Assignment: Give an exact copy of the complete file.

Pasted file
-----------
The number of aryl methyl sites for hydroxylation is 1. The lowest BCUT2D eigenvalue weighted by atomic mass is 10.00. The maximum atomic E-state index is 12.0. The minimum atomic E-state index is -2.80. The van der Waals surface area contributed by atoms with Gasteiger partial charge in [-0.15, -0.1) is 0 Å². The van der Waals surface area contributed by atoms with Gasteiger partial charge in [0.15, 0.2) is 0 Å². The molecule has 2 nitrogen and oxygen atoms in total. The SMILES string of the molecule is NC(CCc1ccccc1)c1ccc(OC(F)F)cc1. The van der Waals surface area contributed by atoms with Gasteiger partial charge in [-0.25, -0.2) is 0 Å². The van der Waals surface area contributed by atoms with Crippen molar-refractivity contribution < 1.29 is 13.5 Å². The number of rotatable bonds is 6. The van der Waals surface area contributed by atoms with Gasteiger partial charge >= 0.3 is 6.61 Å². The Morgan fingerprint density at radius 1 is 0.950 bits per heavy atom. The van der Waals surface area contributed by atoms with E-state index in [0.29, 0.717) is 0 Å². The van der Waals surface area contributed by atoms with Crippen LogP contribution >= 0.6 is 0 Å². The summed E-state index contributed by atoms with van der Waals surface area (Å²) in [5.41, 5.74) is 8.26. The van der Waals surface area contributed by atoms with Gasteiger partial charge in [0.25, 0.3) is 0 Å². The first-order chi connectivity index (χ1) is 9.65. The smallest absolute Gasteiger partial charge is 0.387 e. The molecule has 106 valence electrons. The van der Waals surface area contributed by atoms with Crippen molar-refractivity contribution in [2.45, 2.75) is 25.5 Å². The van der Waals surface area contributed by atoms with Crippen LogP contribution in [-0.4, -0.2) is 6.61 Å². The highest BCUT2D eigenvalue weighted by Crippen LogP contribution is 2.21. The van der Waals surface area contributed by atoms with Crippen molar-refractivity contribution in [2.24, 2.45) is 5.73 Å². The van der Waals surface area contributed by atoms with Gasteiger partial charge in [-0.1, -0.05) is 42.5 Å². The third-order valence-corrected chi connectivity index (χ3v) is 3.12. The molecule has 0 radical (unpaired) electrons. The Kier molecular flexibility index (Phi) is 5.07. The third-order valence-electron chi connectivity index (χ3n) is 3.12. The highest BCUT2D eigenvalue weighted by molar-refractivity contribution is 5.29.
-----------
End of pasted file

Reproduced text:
The number of aryl methyl sites for hydroxylation is 1. The lowest BCUT2D eigenvalue weighted by atomic mass is 10.00. The maximum atomic E-state index is 12.0. The minimum atomic E-state index is -2.80. The van der Waals surface area contributed by atoms with Gasteiger partial charge in [-0.15, -0.1) is 0 Å². The van der Waals surface area contributed by atoms with Gasteiger partial charge in [0.15, 0.2) is 0 Å². The molecule has 2 nitrogen and oxygen atoms in total. The SMILES string of the molecule is NC(CCc1ccccc1)c1ccc(OC(F)F)cc1. The van der Waals surface area contributed by atoms with Gasteiger partial charge in [-0.25, -0.2) is 0 Å². The van der Waals surface area contributed by atoms with Crippen molar-refractivity contribution < 1.29 is 13.5 Å². The number of rotatable bonds is 6. The van der Waals surface area contributed by atoms with Gasteiger partial charge >= 0.3 is 6.61 Å². The Morgan fingerprint density at radius 1 is 0.950 bits per heavy atom. The van der Waals surface area contributed by atoms with E-state index in [0.29, 0.717) is 0 Å². The van der Waals surface area contributed by atoms with Crippen LogP contribution >= 0.6 is 0 Å². The summed E-state index contributed by atoms with van der Waals surface area (Å²) in [5.41, 5.74) is 8.26. The van der Waals surface area contributed by atoms with Gasteiger partial charge in [0.25, 0.3) is 0 Å². The first-order chi connectivity index (χ1) is 9.65. The smallest absolute Gasteiger partial charge is 0.387 e. The molecule has 106 valence electrons. The van der Waals surface area contributed by atoms with Crippen molar-refractivity contribution in [2.45, 2.75) is 25.5 Å². The van der Waals surface area contributed by atoms with Crippen LogP contribution in [-0.4, -0.2) is 6.61 Å². The highest BCUT2D eigenvalue weighted by Crippen LogP contribution is 2.21. The van der Waals surface area contributed by atoms with Crippen molar-refractivity contribution in [2.24, 2.45) is 5.73 Å². The van der Waals surface area contributed by atoms with Gasteiger partial charge in [-0.1, -0.05) is 42.5 Å². The third-order valence-corrected chi connectivity index (χ3v) is 3.12. The molecule has 0 radical (unpaired) electrons. The Kier molecular flexibility index (Phi) is 5.07. The third-order valence-electron chi connectivity index (χ3n) is 3.12. The highest BCUT2D eigenvalue weighted by molar-refractivity contribution is 5.29.